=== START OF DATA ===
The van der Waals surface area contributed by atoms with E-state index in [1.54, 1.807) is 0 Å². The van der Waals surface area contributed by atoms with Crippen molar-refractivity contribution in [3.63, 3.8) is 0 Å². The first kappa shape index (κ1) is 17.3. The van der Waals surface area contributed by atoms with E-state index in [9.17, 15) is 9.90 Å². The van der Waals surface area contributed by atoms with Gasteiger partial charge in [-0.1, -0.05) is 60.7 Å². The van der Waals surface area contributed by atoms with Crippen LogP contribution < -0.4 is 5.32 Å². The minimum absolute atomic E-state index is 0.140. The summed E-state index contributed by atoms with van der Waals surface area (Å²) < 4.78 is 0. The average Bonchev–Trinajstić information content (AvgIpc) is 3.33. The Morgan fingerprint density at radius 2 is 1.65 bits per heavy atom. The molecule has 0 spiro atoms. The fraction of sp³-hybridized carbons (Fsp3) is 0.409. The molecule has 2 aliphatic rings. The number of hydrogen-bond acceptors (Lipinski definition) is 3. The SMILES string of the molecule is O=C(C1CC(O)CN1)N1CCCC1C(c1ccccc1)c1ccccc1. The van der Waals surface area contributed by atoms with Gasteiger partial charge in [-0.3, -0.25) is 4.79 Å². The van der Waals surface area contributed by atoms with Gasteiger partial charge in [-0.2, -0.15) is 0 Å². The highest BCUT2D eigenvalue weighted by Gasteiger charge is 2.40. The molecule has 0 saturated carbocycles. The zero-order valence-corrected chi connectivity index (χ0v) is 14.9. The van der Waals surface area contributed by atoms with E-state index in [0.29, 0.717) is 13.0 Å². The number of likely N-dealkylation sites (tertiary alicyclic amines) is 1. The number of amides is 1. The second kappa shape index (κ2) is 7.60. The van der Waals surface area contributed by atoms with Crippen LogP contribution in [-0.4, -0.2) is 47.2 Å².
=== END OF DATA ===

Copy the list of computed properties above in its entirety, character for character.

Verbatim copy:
The van der Waals surface area contributed by atoms with E-state index in [1.54, 1.807) is 0 Å². The van der Waals surface area contributed by atoms with Crippen molar-refractivity contribution in [3.63, 3.8) is 0 Å². The first kappa shape index (κ1) is 17.3. The van der Waals surface area contributed by atoms with E-state index in [9.17, 15) is 9.90 Å². The van der Waals surface area contributed by atoms with Gasteiger partial charge in [-0.1, -0.05) is 60.7 Å². The van der Waals surface area contributed by atoms with Crippen LogP contribution < -0.4 is 5.32 Å². The minimum absolute atomic E-state index is 0.140. The summed E-state index contributed by atoms with van der Waals surface area (Å²) < 4.78 is 0. The average Bonchev–Trinajstić information content (AvgIpc) is 3.33. The Morgan fingerprint density at radius 2 is 1.65 bits per heavy atom. The molecule has 0 spiro atoms. The fraction of sp³-hybridized carbons (Fsp3) is 0.409. The molecule has 2 aliphatic rings. The number of hydrogen-bond acceptors (Lipinski definition) is 3. The SMILES string of the molecule is O=C(C1CC(O)CN1)N1CCCC1C(c1ccccc1)c1ccccc1. The van der Waals surface area contributed by atoms with Gasteiger partial charge in [-0.3, -0.25) is 4.79 Å². The van der Waals surface area contributed by atoms with Gasteiger partial charge in [-0.2, -0.15) is 0 Å². The highest BCUT2D eigenvalue weighted by Gasteiger charge is 2.40. The molecule has 0 saturated carbocycles. The zero-order valence-corrected chi connectivity index (χ0v) is 14.9. The van der Waals surface area contributed by atoms with E-state index in [0.29, 0.717) is 13.0 Å². The number of likely N-dealkylation sites (tertiary alicyclic amines) is 1. The number of amides is 1. The second kappa shape index (κ2) is 7.60. The van der Waals surface area contributed by atoms with Crippen LogP contribution in [-0.4, -0.2) is 47.2 Å².